Ironic, isn't it? While more heterosexual couples than ever are choosing to live together unmarried, gay men and women are demanding the right to marry.

It's OK with me — and also with the president and vice president of the United States — but it's obviously not with many Americans, perhaps most. Polls and surveys show fierce opposition.

When gay marriage is on the ballot, it's usually rejected. It's become a major political issue — to some, more important than the economy.

I'm not sure why anyone else should care if gay people want to get married. It's certainly nobody else's business. And why shouldn't gay Americans have the same privileges and legal protections that other Americans have, including those provided by marriage?

What's at stake, some say, is the "sanctity of marriage" — whatever that is. My wife and I are nearing our 60th wedding anniversary, and in all those years, sanctity doesn't seem to have had anything to do with it. What do other people's living arrangements have to do with mine — or yours?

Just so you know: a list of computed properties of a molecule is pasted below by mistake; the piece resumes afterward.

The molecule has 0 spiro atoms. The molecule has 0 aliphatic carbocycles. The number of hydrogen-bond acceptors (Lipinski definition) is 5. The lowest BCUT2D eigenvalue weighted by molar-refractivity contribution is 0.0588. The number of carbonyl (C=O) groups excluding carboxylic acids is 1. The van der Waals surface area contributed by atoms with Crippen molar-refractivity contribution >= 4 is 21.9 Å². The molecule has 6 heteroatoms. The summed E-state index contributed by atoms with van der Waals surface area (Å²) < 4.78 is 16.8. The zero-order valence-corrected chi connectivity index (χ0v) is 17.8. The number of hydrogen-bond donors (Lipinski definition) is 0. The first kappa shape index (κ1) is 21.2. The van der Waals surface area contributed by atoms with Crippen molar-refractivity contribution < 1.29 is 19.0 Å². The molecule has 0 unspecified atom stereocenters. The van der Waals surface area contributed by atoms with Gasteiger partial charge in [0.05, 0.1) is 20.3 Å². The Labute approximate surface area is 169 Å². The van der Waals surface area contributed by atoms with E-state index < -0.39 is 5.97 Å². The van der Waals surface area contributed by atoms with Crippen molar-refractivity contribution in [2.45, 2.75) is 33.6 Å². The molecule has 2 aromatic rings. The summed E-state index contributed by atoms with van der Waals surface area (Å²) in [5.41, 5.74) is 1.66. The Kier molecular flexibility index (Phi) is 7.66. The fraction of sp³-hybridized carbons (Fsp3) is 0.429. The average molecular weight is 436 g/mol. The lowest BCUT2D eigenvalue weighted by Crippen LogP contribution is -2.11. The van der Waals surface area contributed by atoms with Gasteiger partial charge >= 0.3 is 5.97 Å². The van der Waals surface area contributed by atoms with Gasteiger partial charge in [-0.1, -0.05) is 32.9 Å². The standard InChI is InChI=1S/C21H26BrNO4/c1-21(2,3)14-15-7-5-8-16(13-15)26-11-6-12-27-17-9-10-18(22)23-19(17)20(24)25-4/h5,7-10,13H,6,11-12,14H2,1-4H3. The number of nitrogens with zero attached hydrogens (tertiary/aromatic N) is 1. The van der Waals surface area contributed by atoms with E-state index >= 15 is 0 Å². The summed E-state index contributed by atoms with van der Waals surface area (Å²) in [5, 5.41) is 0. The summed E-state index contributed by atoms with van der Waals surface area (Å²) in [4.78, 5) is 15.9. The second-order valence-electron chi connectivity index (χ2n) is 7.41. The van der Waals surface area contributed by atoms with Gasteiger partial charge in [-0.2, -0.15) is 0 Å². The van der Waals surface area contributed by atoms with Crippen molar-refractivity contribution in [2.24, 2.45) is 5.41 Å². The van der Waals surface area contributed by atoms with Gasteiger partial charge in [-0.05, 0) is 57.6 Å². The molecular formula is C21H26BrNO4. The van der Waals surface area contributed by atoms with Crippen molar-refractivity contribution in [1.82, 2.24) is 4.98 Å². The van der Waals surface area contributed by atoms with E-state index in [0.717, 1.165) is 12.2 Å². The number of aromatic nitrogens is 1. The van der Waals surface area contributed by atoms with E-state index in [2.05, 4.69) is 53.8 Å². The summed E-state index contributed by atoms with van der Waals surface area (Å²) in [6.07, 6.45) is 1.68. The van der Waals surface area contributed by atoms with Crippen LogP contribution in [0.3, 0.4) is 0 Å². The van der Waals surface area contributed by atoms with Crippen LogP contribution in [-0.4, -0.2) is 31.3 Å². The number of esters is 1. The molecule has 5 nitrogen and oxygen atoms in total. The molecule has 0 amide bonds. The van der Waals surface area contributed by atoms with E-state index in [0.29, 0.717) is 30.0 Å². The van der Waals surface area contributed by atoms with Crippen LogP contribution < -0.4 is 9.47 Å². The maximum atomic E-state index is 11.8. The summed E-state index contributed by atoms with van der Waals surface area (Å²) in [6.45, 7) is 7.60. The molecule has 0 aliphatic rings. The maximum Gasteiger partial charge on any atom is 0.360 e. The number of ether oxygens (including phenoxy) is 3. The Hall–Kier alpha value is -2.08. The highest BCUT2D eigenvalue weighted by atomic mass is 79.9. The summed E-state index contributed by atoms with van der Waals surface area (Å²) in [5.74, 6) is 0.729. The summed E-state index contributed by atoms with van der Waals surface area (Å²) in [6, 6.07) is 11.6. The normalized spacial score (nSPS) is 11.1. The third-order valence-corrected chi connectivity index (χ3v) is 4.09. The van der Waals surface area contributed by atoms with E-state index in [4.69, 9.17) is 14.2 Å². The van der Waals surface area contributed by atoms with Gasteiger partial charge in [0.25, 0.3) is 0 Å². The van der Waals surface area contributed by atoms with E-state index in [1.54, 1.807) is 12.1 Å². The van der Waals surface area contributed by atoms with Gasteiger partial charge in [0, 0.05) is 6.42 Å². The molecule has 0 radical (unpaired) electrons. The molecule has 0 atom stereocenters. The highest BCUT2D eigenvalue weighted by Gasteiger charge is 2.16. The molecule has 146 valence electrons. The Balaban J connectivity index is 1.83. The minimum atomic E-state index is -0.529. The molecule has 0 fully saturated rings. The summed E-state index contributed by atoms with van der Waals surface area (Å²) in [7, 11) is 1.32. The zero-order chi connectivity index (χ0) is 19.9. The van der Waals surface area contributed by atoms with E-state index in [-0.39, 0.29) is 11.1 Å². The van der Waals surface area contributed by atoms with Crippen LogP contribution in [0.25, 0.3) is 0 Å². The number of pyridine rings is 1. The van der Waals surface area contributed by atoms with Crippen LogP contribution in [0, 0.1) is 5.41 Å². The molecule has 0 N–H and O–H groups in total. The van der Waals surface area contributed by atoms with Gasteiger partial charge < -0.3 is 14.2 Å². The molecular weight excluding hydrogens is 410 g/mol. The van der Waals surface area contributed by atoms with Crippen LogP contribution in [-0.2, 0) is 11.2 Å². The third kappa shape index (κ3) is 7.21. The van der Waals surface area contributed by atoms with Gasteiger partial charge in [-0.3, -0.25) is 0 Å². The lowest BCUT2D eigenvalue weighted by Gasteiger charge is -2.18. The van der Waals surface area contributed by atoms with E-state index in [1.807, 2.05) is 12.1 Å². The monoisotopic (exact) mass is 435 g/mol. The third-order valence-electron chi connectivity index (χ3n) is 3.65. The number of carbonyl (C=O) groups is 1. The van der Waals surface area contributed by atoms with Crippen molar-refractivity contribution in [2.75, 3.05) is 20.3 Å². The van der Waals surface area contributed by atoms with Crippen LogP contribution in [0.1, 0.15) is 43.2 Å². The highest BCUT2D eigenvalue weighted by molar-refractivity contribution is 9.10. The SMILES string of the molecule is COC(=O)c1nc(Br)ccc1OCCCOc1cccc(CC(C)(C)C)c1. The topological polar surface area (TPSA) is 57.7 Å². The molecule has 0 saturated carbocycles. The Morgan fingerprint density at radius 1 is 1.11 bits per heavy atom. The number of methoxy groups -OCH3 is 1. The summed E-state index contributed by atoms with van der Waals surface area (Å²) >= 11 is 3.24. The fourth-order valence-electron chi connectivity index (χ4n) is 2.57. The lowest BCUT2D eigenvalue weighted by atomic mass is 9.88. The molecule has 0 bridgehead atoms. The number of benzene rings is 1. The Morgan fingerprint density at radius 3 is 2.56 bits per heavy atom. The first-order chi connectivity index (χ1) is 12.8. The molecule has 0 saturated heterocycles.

I guess sanctity refers to marriage as a religious ceremony. But nobody is telling churches how they should operate; how they do marriage is up to them. This is strictly an issue of legality.

Younger people seem less concerned about this than their elders, probably because they have had so much more exposure to the existence of homosexuality than we did.

This may get to the real issue. Years ago, homosexuality was seldom mentioned, if at all. And what we did learn about it was laced with misinformation and prejudice.

"Just what is it you people do?" an avuncular Philadelphia City Council leader asked years ago of a delegation that was protesting police raids on gay coffee houses. His ignorance was not unusual at the time.

But the legal status of same-sex marriage should have little to do with religion or morality. It's a matter of rights and, as such, should be immune from public opinion or referendums. Rights are not to be granted by majorities. Rights are what everyone has a right to — regardless of majority sentiment.

If homosexuality makes you uncomfortable, so be it. The Constitution cannot guarantee you a certain level of comfort. But it does guarantee you the same rights and privileges that all Americans enjoy. And all means all.

Don Harrison is a longtime Philadelphia newspaper editor and writer. He can be reached at